I am little strange that this function is not already present in a component, also because it is a type of analysis that is increasingly requested and is included in several regulations.

Thanks for the info.

Thank you always for your availability
Bestia regards

You can run the annual-daylight (2-phase) simulation with detailed geometry for each blind state. There is no blinds post-processing in Grasshopper yet, but there is a workaround as highlighted here.

However, the 3-phase method is suited for this kind of analysis. The recipe has been in the background while working on annual-daylight with aperture groups and post-processing. But I believe it is ready (or almost ready) to be pushed to Grasshopper. The only issue is again that there is no way of post-processing states in Grasshopper - maybe we should push for this sooner rather than later (cc: @chris).


Dear Mikkel, Chris, Liam and Professor Yezioro, many thanks for the discussion and for the significant Infos.

@mikkel so now work only with blind on, blind off, according to your script?

If I have a list with the angle of inclination that the blinds must have for each hour of the year, at the moment I cannot integrate in a annual daylight analysis?

Shade Window (97.7 KB)

Thanks for all
Best regards

You can do that. But you also have to model the geometry at all the angles. Each variation is added as a state to an ApertureGroup. Each state will be ray traced individually. If you want a very specific angle of inclination for each hour it can quickly get out of hand. In the list of cut-off angles in your file there are 511 unique angles. If you wanted an exact representation of that, you would also have to ray trace 511 state.

I have set up an example in the attached file. I have four states (angles: 0, 15, 30, and 45). Since the model is not room-based I have to add the ApertureGroup as a light path to the grid. I also added some examples of how to add a schedule to post-processing.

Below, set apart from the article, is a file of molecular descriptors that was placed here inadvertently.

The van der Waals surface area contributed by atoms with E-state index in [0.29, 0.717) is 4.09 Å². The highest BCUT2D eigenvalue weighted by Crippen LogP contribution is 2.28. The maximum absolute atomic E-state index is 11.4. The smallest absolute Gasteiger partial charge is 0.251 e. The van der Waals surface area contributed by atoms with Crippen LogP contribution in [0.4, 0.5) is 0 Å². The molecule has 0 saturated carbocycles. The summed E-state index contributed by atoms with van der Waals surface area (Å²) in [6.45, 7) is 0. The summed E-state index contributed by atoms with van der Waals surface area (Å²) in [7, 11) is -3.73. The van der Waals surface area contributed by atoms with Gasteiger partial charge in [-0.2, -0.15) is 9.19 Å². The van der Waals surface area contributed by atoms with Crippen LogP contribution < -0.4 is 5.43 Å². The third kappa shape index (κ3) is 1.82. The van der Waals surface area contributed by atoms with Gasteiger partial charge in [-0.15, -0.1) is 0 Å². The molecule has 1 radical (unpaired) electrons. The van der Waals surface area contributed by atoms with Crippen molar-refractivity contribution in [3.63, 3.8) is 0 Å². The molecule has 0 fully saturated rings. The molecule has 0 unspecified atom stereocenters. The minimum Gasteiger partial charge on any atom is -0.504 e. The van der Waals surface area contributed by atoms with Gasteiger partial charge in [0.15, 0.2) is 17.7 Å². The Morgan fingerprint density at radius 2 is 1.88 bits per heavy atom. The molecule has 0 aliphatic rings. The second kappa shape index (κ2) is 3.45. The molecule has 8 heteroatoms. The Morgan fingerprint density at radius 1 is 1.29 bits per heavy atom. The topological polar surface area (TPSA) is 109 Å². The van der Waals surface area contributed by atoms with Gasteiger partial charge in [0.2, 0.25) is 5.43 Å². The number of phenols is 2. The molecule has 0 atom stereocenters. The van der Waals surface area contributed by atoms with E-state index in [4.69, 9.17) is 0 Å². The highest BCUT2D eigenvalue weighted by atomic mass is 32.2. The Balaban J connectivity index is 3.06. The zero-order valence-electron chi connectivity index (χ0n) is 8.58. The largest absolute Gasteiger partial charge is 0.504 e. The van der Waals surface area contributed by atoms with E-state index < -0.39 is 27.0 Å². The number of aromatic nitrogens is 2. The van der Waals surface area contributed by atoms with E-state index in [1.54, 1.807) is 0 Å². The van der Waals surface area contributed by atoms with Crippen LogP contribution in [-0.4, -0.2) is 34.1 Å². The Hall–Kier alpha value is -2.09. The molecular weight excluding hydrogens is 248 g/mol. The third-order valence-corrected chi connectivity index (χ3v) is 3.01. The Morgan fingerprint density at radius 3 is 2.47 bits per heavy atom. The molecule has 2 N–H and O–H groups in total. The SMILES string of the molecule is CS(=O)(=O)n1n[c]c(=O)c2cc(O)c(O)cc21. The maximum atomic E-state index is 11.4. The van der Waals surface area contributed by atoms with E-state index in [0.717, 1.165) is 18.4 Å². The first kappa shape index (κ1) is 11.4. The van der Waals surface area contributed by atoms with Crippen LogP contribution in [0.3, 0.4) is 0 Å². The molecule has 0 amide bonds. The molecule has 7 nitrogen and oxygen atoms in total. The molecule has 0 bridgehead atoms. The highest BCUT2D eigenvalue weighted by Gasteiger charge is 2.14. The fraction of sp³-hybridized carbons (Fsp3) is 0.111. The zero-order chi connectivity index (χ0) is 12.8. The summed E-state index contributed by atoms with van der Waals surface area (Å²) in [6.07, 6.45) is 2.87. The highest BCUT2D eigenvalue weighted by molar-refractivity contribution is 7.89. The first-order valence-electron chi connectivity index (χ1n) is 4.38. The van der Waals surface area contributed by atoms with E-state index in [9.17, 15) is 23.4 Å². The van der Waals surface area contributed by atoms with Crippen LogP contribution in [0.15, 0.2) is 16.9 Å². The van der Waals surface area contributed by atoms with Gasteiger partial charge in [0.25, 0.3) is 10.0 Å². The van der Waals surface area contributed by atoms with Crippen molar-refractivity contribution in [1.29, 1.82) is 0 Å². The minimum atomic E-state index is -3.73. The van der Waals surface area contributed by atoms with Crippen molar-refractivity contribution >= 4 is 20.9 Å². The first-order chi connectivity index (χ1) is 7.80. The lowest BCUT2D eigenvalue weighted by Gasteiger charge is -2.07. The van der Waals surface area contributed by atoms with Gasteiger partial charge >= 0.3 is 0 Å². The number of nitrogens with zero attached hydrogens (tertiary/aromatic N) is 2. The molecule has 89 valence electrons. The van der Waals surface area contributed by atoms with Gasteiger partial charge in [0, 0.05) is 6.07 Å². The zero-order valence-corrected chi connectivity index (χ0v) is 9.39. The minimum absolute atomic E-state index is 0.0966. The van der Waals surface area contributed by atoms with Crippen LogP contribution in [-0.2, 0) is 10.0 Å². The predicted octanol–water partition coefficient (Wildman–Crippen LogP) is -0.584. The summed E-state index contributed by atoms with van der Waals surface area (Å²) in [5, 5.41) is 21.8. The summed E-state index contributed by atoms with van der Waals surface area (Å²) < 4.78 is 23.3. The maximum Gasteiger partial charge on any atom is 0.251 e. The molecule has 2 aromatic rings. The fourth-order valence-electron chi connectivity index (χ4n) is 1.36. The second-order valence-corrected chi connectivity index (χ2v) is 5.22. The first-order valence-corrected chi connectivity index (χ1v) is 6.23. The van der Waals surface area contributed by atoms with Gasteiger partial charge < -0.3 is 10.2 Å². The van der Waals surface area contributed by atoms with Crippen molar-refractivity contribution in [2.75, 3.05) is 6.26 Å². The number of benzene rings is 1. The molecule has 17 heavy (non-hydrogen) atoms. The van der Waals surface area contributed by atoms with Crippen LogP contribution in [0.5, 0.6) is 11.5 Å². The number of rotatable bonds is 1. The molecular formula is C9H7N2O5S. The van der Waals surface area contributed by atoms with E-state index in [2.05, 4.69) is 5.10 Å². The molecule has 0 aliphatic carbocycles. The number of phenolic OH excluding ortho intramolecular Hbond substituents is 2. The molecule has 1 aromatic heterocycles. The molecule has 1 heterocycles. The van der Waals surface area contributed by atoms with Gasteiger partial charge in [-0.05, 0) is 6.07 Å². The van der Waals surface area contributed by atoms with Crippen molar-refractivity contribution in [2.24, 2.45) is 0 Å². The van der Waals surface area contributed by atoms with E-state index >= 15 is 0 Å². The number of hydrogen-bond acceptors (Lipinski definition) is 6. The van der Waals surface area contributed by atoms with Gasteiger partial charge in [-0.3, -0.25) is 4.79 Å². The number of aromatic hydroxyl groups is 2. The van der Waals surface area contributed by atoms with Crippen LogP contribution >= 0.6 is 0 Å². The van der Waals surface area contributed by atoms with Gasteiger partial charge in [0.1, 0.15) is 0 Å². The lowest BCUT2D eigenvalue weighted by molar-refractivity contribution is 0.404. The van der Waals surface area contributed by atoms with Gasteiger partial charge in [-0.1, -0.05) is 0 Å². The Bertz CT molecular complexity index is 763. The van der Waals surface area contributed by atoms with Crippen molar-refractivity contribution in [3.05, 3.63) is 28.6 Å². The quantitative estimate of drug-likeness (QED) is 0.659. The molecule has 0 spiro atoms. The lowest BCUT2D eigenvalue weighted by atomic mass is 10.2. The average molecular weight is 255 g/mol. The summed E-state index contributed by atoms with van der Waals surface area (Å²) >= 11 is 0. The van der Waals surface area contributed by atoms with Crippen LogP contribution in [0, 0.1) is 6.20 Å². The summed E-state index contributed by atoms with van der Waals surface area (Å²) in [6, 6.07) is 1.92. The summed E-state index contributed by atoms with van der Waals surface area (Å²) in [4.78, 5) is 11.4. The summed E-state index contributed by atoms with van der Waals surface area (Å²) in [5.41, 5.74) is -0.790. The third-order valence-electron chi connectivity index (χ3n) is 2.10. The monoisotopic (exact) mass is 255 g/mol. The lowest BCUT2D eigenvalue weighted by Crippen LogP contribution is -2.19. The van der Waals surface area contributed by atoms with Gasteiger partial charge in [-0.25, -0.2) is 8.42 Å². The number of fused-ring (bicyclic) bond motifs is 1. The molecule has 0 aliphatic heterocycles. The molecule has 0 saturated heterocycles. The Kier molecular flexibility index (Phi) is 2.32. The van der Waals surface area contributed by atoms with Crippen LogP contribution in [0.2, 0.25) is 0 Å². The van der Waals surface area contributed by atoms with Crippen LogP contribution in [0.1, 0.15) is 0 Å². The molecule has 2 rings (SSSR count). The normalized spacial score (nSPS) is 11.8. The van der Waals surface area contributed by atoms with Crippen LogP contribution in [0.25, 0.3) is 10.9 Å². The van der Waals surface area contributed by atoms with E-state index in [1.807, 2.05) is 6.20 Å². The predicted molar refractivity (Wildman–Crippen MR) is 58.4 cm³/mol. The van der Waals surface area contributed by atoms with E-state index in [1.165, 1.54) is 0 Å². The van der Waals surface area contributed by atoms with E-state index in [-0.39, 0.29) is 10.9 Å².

Shade Window Group (111.2 KB)


Dear @mikkel,
sorry if I answer only now. Thank you first, for taking the time to answer me and edit the file.

I have some question after I check your procedure.

  • As you recommended, I inserted a list to create each type of slat with the inclination that the slat will have for at least once a year. But if I´m doing so, won’t the analysis be performed as if all the slats were present in every hour, because they are part of the ApertureGroup?.

  • How can the “States” input of the “Metrics” component, create a dynamic calendar (unless you have to switch off some hours, such as using an occupancy schedule), if the simulation has already taken place?

I still ran the test, as your recommendation, and this error comes out “fail to compute annual daylight metrics
Shade Window Group (153.3 KB)

Best Thanks and happy holidays

Hi @LaFleur,

No. It will do a simulation of each state individually.

As mentioned above the ray tracing of the states are performed individually. This means that when creating a dynamic schedule in post-processing we pick and choose which results (states) we want for each hour. That’s why I previously mentioned the following:

In this case you are not doing just 1 simulation. You are doing 511 simulations.